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Refusing to treat, justified or not?

It’s funny how our minds work. I can’t remember my first complaint but I can remember the first patient that I declined to treat. It felt so alien; declining to treat a patient, when in the NHS you are expected to treat every person who walks through the door. At the start of my aesthetics career declining treatment was a choice I had yet to learn. I did not have the confidence nor the skill to politely decline treatment to a patient that did not align with my practitioner values. I guess you could say I learnt the hard way, so now when I teach aesthetics there is a whole section on when to decline treatment. I really wish it had been a part of my initial aesthetics training as I believe it is hugely important. It definitely would have saved me a few bumps along the way!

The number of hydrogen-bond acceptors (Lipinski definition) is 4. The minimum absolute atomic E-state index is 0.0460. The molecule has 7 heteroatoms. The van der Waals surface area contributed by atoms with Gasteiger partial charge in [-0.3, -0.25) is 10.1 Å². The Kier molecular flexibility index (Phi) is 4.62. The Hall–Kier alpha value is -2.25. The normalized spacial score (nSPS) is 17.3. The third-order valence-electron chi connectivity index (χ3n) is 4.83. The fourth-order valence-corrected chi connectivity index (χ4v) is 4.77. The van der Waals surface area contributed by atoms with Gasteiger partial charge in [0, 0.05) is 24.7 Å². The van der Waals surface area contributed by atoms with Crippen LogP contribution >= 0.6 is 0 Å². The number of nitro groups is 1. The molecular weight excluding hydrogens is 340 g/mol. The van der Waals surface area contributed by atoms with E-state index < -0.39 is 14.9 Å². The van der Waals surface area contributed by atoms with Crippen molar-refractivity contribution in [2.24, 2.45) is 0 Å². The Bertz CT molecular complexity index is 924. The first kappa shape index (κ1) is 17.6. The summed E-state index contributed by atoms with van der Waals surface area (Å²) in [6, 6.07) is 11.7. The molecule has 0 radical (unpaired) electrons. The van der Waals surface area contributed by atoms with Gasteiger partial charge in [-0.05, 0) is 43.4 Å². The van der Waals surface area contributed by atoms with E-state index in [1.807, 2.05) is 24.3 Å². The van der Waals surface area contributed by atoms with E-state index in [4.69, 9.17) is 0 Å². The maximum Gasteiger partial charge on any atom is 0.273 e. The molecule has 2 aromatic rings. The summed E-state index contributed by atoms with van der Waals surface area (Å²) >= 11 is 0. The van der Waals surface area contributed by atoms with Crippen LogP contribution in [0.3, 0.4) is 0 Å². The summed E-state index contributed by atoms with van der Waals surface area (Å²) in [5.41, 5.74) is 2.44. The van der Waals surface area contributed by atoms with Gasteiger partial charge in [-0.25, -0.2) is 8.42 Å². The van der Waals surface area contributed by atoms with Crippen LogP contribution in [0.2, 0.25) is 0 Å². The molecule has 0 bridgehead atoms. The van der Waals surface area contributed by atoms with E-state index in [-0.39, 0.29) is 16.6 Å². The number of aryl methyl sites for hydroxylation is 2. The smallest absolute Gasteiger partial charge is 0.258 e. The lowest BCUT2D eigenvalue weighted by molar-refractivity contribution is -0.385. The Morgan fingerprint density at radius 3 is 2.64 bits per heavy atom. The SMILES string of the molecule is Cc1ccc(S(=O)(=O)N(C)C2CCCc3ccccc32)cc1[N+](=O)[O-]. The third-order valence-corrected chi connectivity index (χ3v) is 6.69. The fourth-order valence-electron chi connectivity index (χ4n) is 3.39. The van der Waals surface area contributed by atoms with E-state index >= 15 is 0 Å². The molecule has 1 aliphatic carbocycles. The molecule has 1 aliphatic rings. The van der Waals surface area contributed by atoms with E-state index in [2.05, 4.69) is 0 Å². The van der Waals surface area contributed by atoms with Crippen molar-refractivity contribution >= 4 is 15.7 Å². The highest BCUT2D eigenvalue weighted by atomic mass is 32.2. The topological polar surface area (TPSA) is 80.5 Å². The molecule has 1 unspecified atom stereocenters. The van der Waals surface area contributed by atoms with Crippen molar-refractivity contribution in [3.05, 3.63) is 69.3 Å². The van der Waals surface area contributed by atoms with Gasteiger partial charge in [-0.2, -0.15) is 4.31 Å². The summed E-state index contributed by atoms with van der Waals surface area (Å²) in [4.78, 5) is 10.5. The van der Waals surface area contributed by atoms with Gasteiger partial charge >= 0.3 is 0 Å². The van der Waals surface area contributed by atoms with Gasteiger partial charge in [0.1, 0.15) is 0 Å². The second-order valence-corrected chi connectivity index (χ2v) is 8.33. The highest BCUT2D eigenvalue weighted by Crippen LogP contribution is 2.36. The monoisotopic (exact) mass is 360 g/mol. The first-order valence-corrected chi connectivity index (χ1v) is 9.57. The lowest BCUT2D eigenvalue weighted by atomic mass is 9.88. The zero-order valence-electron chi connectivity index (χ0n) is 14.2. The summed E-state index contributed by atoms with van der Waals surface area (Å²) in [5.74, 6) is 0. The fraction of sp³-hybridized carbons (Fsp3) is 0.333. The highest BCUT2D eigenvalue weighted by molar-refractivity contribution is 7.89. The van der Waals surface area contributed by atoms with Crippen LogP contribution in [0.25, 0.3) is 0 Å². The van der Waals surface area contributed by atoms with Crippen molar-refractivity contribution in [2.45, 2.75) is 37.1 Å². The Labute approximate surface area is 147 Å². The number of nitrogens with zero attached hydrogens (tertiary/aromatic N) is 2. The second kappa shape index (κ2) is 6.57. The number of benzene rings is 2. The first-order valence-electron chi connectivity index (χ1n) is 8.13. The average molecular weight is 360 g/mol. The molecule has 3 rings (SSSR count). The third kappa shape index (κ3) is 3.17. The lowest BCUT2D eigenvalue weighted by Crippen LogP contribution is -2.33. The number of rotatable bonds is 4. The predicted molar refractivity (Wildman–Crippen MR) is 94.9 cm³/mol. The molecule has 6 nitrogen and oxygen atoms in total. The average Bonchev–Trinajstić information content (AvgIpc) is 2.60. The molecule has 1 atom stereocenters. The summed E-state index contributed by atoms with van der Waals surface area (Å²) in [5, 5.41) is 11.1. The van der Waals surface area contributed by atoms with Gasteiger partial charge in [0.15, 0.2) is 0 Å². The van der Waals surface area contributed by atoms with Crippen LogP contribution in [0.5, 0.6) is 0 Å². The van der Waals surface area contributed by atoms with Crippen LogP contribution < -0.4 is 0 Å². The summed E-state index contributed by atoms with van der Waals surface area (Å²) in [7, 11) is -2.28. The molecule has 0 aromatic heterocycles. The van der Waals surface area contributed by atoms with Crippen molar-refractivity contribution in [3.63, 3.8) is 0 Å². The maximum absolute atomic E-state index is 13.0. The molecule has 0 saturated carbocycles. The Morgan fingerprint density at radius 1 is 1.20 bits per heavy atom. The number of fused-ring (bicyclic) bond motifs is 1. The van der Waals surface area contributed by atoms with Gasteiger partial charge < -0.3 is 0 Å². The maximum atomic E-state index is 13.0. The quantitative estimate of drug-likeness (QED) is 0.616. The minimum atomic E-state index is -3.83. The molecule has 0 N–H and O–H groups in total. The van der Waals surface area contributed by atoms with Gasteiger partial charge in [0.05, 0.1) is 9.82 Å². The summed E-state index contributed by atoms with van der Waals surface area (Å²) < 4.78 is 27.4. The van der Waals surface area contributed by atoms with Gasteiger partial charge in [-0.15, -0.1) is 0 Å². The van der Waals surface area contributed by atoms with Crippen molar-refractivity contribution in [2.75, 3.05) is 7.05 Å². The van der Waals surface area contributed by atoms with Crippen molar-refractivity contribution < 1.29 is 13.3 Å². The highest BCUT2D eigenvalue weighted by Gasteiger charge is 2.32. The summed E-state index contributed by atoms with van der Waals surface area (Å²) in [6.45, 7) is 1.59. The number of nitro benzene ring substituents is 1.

We are all aware of how vital the consultation process is, it is the basis of our plan, of when to accept or decline a treatment. It’s during this time with a patient that we can gauge expectations, the reality, their willingness to receive information and our own limitations. The decision to not treat a patient could be because of several of those factors or just one factor alone. When I started my practice I vowed to treat every patient as I would want my own mother or sister to be treated. The main questions constantly popping into my mind are; Is this treatment justified? Am I going to get a good treatment outcome? Am I going to meet my patients’ expectations? Is the risk of treatment greater than the reward? Does my patient understand the procedure fully? If you are unable to answer yes to all of the above questions, is continuing with treatment the most ethical option? Declining treatment should be viewed as a positive within this sector, it helps us maintain a safe and ethical practice whilst safeguarding our patients. The hardest part for me was acknowledging the red flag waving frantically in my head, ignoring this would have saved me that initial uneasy conversation, but it would have brought along 10 other issues for the ride afterwards. Trust your intuition- it’s a valuable tool!


Grace Cobner



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